Poland no longer hides its expansionist plans. In a recent meeting with his Ukrainian counterpart, Polish President Andrzej Duda announced his personal wish that soon both countries will no longer have physical borders. The message echoes a possible confederation project in Eastern Europe, which according to the most pro-Western optimistic analysts will be successful after Kiev eventually joins the EU and NATO. However, from a realistic point of view, this plan only reveals a Polish intention to annex some regions in Ukraine.
On April 5, President of Ukraine Vladimir Zelensky made his first state trip to Poland since the beginning of the Russian special military operation. While there are many reports that Zelensky spent much of the conflict time hiding in bunkers on the Polish side of the border, this is his first official visit to the allied country, where he has already been lauded as a hero by the anti-Russian local government. On the occasion, talks of strategic content and promises of mutual support were held, as well as the announcement of some bilateral agreements, reinforcing the friendship between both countries, which currently share anti-Russian hate as a state ideology.
One of the most interesting points was a speech by President Duda after the meeting, in which he stated that he believes that in the near future there will be no more borders between Ukraine and Poland. He said that after the end of the conflict Kiev will gain membership in the European Union and both countries will become fully integrated, finally being able to promote the free movement of people and goods. He stated that when that happens, people will only be able to tell if they are in Ukraine or Poland by looking at the buildings that will be "located [...] where border checks used to take place".
"I hope there would be no physical border between Poland and Ukraine after the end of the war. Especially when Ukraine becomes a part of the European Union. So that ordinary people, while traveling from Ukraine to Poland, would not know at all where that border used to be and would recognize it only by the buildings located somewhere in the distance, where border checks used to take place (...) [I have] no doubt that, in fact, it would be so", he said during a recent Polish-Ukrainian Economic Forum in Warsaw.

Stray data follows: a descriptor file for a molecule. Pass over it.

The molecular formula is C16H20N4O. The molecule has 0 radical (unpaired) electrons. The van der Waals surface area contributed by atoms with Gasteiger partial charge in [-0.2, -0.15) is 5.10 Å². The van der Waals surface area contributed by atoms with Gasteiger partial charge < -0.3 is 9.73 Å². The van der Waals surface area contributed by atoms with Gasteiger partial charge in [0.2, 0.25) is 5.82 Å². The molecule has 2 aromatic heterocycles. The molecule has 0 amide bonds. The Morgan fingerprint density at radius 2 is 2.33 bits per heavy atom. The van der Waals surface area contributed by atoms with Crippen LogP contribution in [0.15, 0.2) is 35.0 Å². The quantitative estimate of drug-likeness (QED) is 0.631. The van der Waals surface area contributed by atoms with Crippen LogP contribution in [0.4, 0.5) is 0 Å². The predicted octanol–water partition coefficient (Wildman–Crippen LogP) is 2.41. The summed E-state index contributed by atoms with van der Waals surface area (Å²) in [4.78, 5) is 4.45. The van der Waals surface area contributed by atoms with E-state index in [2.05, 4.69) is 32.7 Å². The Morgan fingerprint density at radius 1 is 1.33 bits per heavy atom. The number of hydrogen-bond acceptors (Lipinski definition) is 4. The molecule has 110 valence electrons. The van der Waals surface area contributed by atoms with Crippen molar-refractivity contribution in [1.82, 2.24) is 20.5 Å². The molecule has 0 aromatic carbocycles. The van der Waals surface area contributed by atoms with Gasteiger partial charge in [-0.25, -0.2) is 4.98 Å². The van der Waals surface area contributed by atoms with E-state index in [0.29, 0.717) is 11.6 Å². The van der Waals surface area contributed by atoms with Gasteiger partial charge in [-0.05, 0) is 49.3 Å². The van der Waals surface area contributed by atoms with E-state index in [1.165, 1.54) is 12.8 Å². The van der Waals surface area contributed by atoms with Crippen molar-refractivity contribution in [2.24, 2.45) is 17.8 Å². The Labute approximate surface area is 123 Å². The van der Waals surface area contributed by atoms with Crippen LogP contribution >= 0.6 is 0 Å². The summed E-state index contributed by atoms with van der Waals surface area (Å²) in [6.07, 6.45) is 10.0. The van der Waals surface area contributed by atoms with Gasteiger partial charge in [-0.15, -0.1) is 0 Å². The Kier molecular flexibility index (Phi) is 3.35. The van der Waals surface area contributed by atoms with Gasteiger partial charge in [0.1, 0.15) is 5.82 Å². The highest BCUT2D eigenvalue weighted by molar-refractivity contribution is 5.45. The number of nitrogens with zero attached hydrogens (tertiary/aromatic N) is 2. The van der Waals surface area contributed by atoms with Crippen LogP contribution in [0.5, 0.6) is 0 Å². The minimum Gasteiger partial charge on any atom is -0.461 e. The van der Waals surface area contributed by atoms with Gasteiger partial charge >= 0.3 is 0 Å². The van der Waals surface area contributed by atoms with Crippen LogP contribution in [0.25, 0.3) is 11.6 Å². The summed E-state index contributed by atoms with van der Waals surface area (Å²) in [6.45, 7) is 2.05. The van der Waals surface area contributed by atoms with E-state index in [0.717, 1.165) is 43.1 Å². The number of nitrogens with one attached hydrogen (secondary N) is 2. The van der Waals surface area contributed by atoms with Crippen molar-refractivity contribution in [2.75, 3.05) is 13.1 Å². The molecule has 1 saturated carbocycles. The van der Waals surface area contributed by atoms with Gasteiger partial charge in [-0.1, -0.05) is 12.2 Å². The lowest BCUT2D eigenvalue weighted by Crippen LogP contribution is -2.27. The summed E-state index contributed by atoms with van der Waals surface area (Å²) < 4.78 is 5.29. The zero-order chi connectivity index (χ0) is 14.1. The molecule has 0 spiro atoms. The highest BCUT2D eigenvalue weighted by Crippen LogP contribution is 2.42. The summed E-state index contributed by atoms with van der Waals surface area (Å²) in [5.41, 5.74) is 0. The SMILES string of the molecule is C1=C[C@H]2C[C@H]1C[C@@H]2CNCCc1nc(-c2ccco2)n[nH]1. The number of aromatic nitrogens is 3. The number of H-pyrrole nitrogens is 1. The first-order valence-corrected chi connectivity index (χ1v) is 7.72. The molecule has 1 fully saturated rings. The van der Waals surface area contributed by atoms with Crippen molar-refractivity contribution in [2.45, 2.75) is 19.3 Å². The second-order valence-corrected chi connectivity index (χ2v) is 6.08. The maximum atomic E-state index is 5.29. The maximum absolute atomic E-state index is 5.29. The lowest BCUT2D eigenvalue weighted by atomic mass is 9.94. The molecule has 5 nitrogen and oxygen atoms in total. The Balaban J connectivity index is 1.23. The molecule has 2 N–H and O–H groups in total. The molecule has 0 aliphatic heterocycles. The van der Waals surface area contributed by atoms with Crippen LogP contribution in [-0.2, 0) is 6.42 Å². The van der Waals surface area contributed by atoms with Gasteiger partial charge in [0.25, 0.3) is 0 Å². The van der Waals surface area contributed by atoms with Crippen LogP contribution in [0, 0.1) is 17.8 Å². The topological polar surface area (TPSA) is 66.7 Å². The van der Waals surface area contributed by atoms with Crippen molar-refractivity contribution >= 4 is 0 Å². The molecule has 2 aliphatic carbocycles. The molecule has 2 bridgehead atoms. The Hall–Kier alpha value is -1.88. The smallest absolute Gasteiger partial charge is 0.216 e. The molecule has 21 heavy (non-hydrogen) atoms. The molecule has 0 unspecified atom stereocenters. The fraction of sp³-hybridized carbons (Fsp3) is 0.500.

At first, Dudas' words may sound like a kind of "anti-Russian utopia", with some of the most pro-NATO eastern European states uniting in an absolute way, reaching the level of overcoming the existence of physical borders. However, there seems to be much more than Duda's mere personal “desire" in this speech, considering that Poland has clear expansionist interests in Ukraine.
There are many regions in western Ukraine where the population has greater ethnic and cultural links to Poland than to Kiev. The city of Lviv is the greatest example of this ethno-cultural integration that prevails in the border region. Despite being racist, the Kiev regime maintains good relations with the Poles, contrary to what it does with other peoples who live in its territory - such as the Russians of Donbass and the Hungarians of Transcarpathia. Being Kiev and Warsaw very close allies, the Ukrainian neo-Nazi regime is concerned about not harming bilateral ties.
This, however, does not prevent the Polish government from discussing the possibility of expanding its borders into Ukrainian territory. With no humanitarian arguments to justify an expansion, Warsaw bets on the allegation of the need to control a security crisis. At various times since February 2022, rumors and intelligence reports have emerged pointing to a Polish interest in sending "peacekeeping" troops to Lviv and nearby regions. The objective would be to prevent the conflict, currently concentrated on the Russian borders, from expanding on a large scale to cities close to Polish borders. Moscow has denounced on various occasions that the Polish plan would be to use this excuse to legitimize a process of military occupation and political annexation. With Duda's words, Russian predictions seem to be more and more accurate.
Currently, there is already a "de facto confederation" between Poland and Ukraine. The borders are open to the circulation of weapons, Western mercenaries, and Ukrainian troops, who are constantly being trained by NATO officers outside the conflict zone. Given Kiev's insistence on playing an anti-Russian proxy role, the fighting will certainly continue for a long time and will eventually result in the territorial fragmentation of Ukraine. Perhaps Poland is taking the moment to advance its plans, so its "goodwill" in allowing flow across the border may just be a way to facilitate a potential attempt at formal annexation.
This shows once again the high level of submission by Zelensky and his regime to NATO forces. The Ukrainian president uses the rhetoric of territorial defense against Russia when he openly meets with a foreign leader who talks about extinguishing the borders between Ukraine and Poland. Apparently, if a NATO country claims Ukrainian territories, there is no problem for Kiev's neo-Nazi regime. The same should apply to situations where the local people sovereignly voted for independence and reintegration with Russia.
As for the military impacts of these maneuvers, it remains to be seen how Warsaw will proceed with its strategies. Recently, the Hungarian government reported that NATO plans to send "peacekeeping" troops to Ukraine. If that really happens, the most expected thing is that Polish soldiers will be sent, given the geographical proximity. Moscow has made it clear that NATO "peacekeepers" would be considered legitimate targets by Russian forces. It is hoped that Poland and others in NATO will be aware of the dangers of such an scenario and avoid a further escalation.